Rep. Holy’s committee amendment would ban powdered alcohol

During a House Commerce and Gaming Committee hearing Thursday, Rep. Jeff Holy successfully attached an amendment to a bill in order to ban powdered alcohol in Washington state.

Senate Bill 5292, as passed the Senate unanimously, would add powdered alcohol to the list of liquors and spirits to be regulated by the state. Holy, a former police officer, was concerned about the increase in access and abuse of alcohol that could occur and proposed an amendment to ban the powdered form of alcohol altogether.

“Proponents say this is about convenience, but anytime you legitimize increased distribution, you increase access. I’m concerned about the additional potential for abuse of this by youth and worry that people will not be able to moderate their intake of alcohol in this way,” said Holy, R-Cheney. “Powdered alcohol is purely about getting intoxicated, not about enjoying a specialized liquor. Furthermore, it increases access to alcohol and the ability to sneak it into places we already have enough trouble enforcing alcohol laws – sports stadiums and college campuses. Banning this is the right thing to do, but it also makes practical sense.”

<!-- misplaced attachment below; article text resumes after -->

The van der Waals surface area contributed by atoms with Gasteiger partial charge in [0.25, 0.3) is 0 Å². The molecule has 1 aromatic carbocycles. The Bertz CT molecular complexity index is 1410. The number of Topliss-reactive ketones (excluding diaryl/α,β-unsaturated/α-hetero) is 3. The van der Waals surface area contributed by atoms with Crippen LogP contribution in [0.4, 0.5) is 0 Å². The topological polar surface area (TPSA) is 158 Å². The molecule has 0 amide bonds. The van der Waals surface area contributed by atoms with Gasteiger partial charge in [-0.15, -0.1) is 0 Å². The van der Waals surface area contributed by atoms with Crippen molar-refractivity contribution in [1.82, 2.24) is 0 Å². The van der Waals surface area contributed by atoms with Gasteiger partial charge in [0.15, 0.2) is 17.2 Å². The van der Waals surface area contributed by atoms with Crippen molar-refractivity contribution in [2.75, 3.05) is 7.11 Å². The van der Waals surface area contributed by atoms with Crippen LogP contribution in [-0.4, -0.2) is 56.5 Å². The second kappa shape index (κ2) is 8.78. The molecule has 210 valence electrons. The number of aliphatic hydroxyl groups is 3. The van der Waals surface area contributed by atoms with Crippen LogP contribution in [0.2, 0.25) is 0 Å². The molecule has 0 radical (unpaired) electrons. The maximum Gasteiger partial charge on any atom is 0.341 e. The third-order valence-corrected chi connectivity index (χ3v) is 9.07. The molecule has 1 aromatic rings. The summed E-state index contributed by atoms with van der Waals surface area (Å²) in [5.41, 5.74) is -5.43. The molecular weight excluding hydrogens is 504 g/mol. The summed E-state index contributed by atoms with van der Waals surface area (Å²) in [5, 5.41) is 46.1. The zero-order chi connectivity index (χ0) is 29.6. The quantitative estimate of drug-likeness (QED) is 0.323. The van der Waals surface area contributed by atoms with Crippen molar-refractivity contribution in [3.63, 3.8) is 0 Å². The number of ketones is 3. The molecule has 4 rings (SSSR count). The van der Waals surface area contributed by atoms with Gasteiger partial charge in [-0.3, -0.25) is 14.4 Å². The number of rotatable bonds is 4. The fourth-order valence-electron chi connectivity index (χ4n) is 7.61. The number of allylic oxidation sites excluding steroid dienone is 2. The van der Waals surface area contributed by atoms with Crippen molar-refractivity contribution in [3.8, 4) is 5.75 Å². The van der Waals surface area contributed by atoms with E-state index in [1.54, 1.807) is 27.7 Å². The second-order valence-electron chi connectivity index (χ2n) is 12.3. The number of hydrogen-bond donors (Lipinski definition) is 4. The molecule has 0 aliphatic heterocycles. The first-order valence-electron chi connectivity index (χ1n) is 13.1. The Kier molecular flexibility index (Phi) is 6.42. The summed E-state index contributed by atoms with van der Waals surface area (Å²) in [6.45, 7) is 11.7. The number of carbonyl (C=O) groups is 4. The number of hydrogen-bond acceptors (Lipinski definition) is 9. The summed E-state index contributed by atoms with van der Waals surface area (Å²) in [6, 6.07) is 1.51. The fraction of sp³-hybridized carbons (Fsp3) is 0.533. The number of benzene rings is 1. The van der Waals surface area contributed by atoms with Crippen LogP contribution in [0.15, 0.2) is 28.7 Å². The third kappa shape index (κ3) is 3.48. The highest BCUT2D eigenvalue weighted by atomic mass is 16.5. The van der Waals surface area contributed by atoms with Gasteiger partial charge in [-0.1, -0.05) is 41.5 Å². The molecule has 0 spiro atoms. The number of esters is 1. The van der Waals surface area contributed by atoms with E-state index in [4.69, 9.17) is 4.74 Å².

“A primary prevention goal for this session is banning powdered alcohol,” said Seth Dawson, who lobbies on behalf of the Washington Association for Substance Abuse Prevention. “For one thing, we already have our hands full trying to regulate liquid alcohol and now marijuana in terms of prevention youth access and use. For another, opening a whole new front in the form of powdered alcohol would be unduly dangerous. Kids can easily snort this substance, mix it with energy drinks and other things in highly concentrated form, smuggle it into concerts and sporting events, and otherwise abuse alcohol in this manner without being easily detected. Trying to regulate this product is not the solution, banning it altogether is the solution.”

The amendment to ban powdered alcohol was adopted unanimously by the House Commerce and Gaming Committee. The ban does not apply to research and development, bio-tech companies or pharmaceutical research in order to allow for continued development of the product.

The amended bill now goes to the House Rules Committee to be placed on the House floor calendar for a vote by the full House.



Washington State House Republican Communications